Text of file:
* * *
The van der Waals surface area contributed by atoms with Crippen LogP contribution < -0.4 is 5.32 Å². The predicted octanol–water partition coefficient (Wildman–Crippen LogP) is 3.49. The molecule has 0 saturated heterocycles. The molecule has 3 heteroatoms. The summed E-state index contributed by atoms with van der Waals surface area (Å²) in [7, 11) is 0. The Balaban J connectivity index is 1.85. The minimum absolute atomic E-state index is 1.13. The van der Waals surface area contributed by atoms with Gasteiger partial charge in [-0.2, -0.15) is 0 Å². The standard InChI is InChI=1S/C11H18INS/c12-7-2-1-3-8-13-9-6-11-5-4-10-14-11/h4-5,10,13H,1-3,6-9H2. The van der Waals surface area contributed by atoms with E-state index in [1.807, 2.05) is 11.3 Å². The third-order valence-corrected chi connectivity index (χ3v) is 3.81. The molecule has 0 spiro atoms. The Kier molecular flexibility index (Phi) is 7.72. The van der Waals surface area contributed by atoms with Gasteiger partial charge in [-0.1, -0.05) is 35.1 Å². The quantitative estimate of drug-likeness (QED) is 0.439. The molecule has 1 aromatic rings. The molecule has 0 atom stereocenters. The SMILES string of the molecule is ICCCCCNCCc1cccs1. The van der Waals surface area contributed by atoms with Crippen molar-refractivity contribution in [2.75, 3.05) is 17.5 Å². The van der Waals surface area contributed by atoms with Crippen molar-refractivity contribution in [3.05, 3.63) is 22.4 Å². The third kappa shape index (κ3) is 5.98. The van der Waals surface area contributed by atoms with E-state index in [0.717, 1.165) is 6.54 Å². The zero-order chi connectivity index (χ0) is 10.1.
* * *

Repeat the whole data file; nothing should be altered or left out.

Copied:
The van der Waals surface area contributed by atoms with Crippen LogP contribution < -0.4 is 5.32 Å². The predicted octanol–water partition coefficient (Wildman–Crippen LogP) is 3.49. The molecule has 0 saturated heterocycles. The molecule has 3 heteroatoms. The summed E-state index contributed by atoms with van der Waals surface area (Å²) in [7, 11) is 0. The Balaban J connectivity index is 1.85. The minimum absolute atomic E-state index is 1.13. The van der Waals surface area contributed by atoms with Gasteiger partial charge in [-0.2, -0.15) is 0 Å². The standard InChI is InChI=1S/C11H18INS/c12-7-2-1-3-8-13-9-6-11-5-4-10-14-11/h4-5,10,13H,1-3,6-9H2. The van der Waals surface area contributed by atoms with E-state index in [1.807, 2.05) is 11.3 Å². The third-order valence-corrected chi connectivity index (χ3v) is 3.81. The molecule has 0 spiro atoms. The Kier molecular flexibility index (Phi) is 7.72. The van der Waals surface area contributed by atoms with Gasteiger partial charge in [-0.1, -0.05) is 35.1 Å². The quantitative estimate of drug-likeness (QED) is 0.439. The molecule has 1 aromatic rings. The molecule has 0 atom stereocenters. The SMILES string of the molecule is ICCCCCNCCc1cccs1. The van der Waals surface area contributed by atoms with Crippen molar-refractivity contribution in [2.75, 3.05) is 17.5 Å². The van der Waals surface area contributed by atoms with Crippen molar-refractivity contribution in [3.05, 3.63) is 22.4 Å². The third kappa shape index (κ3) is 5.98. The van der Waals surface area contributed by atoms with E-state index in [0.717, 1.165) is 6.54 Å². The zero-order chi connectivity index (χ0) is 10.1.